image of "ice baseball" from brooklynballparks.com
Finally. They've stopped playing hockey for the season. I grew up with hockey all around me...was living at the right latitude, spent the majority of my youth in a town with the league attitude, could get broadcasts of CBC Hockey Night in Canada--which fans enjoyed with gratitude. The chops and sheuusshs of skates on ice, the clacks of the wood sticks, the drone of the announcer in the background that was always shaped around the words "blue line," the odd way the game came into your ears. (What IS it about the acoustics of an arena where the center portion is frozen water and the fans are quiet/loud in a way not equalled in other sports...when they are quiet, you can hear everything moving down there except for the puck. When they are loud, it comes at you from every angle, including your gut, and each point of entry is also somehow a sounding board.)
I went to a couple of pro games at a place known as The Barn. Where if you were up in the third tier nosebleeds, the rake was so steep I was convinced that one wrong step would put you in the seats just behind the ice, if not on the glass. There were some seats, in fact, where I'm pretty sure you'd end up on the ice, as floppy and lifeless as the octopi that occasionally dotted it.
Seasons are so long these days. I know, that's an old whine. Regardless, when you grow up not being able to overlap ice hockey with baseball because if you are playing them outdoors, the required conditions for one negate the ability to play the other, the idea of co-mingling them is preposterous. Hockey in Phoenix? Seriously??? That's laughable. Okay, L.A. is laughable, too...maybe more so under the old franchise name ("The Mighty Ducks," one of the worst cross-marketing ploys known to sports fans--though recent college bowl names are pretty awful, too). I lean toward Phoenix, the hottest city in America, surrounded by desert, being the more ridiculous. Maybe it should be L.A., also a desert, but even though they import their water from another state, there's something about it being next to an ocean that makes needing ice to play a little less heinous.
I breathe, though. The Cup has been placed in the hands of this year's winners, the streets of a certain downtown became arteries for approximately 2 million platelets fans, appropriately dressed in red jerseys. We're back to being bruised black and blue (black on the south side, blue on the north), with green grass dominating the area under the players' feet.
Hey, riddle me this, Batman: What is up with terminology in these two sports? I mean, you play hockey on ICE, right? But cross those blue lines the wrong way, and the zebras start tweeting their whistles and you get called for icing. But take some baseball players, put them on the FIELD, and they get praised for their good fielding.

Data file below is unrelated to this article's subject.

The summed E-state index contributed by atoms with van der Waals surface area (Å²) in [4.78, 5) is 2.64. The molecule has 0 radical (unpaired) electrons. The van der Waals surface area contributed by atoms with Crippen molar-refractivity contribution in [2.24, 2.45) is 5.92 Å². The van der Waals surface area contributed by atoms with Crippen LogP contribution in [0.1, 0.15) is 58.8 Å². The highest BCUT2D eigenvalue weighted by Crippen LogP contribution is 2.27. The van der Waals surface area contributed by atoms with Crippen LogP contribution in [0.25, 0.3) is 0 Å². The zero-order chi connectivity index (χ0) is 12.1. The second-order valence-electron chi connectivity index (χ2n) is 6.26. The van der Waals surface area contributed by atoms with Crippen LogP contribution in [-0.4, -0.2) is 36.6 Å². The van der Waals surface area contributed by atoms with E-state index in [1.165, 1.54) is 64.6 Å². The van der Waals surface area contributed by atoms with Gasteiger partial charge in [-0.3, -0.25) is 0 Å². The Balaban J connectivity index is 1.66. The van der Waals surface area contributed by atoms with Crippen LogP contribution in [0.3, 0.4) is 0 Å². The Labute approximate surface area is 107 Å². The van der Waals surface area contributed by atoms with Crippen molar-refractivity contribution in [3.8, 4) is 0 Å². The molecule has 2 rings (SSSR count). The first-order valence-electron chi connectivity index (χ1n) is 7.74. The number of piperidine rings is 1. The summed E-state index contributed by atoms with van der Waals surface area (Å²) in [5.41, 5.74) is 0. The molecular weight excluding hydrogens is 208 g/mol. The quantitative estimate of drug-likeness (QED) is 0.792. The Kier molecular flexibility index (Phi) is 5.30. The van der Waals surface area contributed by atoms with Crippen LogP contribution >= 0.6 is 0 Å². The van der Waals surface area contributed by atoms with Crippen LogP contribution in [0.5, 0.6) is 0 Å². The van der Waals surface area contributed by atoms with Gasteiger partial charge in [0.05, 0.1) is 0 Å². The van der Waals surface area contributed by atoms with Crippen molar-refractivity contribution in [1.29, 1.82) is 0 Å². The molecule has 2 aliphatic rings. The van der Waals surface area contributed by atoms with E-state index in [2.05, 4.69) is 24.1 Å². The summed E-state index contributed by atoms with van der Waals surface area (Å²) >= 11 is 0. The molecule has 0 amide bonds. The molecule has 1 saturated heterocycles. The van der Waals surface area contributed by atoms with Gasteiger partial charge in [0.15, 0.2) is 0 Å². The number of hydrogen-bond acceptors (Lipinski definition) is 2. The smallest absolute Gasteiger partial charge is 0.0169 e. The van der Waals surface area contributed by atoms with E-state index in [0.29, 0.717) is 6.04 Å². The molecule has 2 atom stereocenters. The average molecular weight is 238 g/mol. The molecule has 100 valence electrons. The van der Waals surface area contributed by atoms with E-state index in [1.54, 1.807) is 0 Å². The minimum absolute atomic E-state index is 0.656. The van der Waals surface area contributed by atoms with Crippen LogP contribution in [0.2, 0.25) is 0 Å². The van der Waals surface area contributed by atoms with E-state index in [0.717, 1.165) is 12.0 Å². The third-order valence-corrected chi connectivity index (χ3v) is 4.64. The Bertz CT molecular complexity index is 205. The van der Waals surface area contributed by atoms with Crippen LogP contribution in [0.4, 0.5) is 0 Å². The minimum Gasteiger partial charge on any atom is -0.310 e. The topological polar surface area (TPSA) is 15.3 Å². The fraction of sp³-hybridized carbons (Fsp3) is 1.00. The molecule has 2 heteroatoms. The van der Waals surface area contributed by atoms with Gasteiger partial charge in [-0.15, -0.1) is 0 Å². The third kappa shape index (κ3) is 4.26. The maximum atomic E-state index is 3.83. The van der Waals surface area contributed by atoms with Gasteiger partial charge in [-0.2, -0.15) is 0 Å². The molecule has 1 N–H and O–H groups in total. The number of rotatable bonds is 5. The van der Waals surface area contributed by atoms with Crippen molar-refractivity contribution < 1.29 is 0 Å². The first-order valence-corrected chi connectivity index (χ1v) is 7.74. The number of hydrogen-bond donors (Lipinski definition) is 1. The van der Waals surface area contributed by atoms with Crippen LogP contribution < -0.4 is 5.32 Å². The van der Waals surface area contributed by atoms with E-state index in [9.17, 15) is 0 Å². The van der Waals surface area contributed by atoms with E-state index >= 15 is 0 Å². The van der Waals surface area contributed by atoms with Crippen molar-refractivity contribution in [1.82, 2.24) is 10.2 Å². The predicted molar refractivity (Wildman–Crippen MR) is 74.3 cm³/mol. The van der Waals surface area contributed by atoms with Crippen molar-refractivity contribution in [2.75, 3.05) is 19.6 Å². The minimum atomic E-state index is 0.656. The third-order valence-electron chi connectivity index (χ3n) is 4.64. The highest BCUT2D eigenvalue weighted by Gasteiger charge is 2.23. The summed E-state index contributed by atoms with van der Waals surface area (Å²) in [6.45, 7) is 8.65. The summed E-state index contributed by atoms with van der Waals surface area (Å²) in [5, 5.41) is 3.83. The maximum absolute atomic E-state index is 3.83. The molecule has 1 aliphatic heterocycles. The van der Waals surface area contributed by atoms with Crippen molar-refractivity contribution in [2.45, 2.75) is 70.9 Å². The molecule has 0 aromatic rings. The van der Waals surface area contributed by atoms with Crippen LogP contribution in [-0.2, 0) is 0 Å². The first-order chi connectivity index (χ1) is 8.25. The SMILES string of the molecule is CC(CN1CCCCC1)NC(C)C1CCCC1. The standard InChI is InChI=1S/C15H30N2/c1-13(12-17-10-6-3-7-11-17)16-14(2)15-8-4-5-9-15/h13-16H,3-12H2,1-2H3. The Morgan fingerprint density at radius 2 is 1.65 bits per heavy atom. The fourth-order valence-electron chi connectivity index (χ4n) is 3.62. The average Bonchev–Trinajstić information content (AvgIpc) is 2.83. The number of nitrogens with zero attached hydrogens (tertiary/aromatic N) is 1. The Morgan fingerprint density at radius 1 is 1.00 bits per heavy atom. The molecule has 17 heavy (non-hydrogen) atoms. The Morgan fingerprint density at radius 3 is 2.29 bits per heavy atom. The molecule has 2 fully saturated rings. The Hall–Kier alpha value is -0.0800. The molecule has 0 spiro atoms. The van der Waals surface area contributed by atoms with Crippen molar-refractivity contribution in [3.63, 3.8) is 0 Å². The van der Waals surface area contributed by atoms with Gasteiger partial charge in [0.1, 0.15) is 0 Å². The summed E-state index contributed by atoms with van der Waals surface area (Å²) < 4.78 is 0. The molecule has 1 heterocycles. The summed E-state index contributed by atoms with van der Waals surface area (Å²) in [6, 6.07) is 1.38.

Sports can be messed up.
Anyway, I pay a little attention to baseball. Once upon a time, I paid a lot more. But I still know that if you hear the sound of wood in a baseball game, it will be when it cracks against the ball, and that if that happens, even if you weren't looking, it's eyes up to see what's going on. (In hockey, the sticks are always clacking about. Plus, now that "old time hockey" is pretty much the norm for all modern teams, there's plenty of sounds of bodies crashing against the boards, if you want to include that sound of wood.) There's all kinds of down time, not much in the way of sound coming from the field, but a kind of hum from the crowd.
The announcers talk to each other a lot more in baseball. That's part of the rhythm of the game in the background, too. They have to, given the spaces in time to fill in terms of playable "action." Fans at the game know to look around at all sorts of things that are going on, even when "nothing is happening"--check to see if there's action in the bullpen, watch how the baserunner is behaving, observe the interaction between pitcher and catcher. Heck, one fabulous summer, you could watch the pitcher groom the mound. A lot. And talk to the ball, too.
Baseball and hockey have never been in the center of my attention. But they have at times been an important part of my peripheral landscape, whether conscious or not. I usually think I arrange a calendar by academic year, and break it down into meteorological seasons, punctuated by holidays. But, truth be told, I retain an awareness of the movement of the sports season. Baseball, hockey, basketball.
I refuse to name the sport that lends the irony to the day on which I have chosen to post this musing.
If you do, I'm going to go all wide-eyed, and say my team is Cote d'Ivoire.
Contained in the embedded video within a recent post on Katie Puckrick's blog, Katie mentions that her frequent correspondent in perfume Dan Rollieri likes to wear Chinatown to the ballpark. Uff-da. That's a swing and a miss if I'm up to bat in that one. (I wrote about my experience with Chinatown here.) I've been to more minor league games than majors in the past ten years, but I spent the last third of one personally notable game at Wrigley under the grandstand, trying to recover from a bit of heatstroke. Yeah, I know, heatstroke is serious. Pale, clammy, woozy, nearly fainted in the stands...I know what it's about. Seeing as Chinatown nearly put me there in the temperature-controlled quiet of my own home, I can't imagine what it would do mid-summer at the ballgame. And I don't want to.
However...I can imagine vendors walking up and down the stands, hawking colognes and floral waters and such: "4711!! Getcher refresh here!!" "Sage and lemongrass essence in neroli! Straight from the 'fridge!" Or, how about just "Ice cold water, with lemon slices, in a glass and on a cold compress, just for you!!!"
It don't ring like "red hots," do it, now?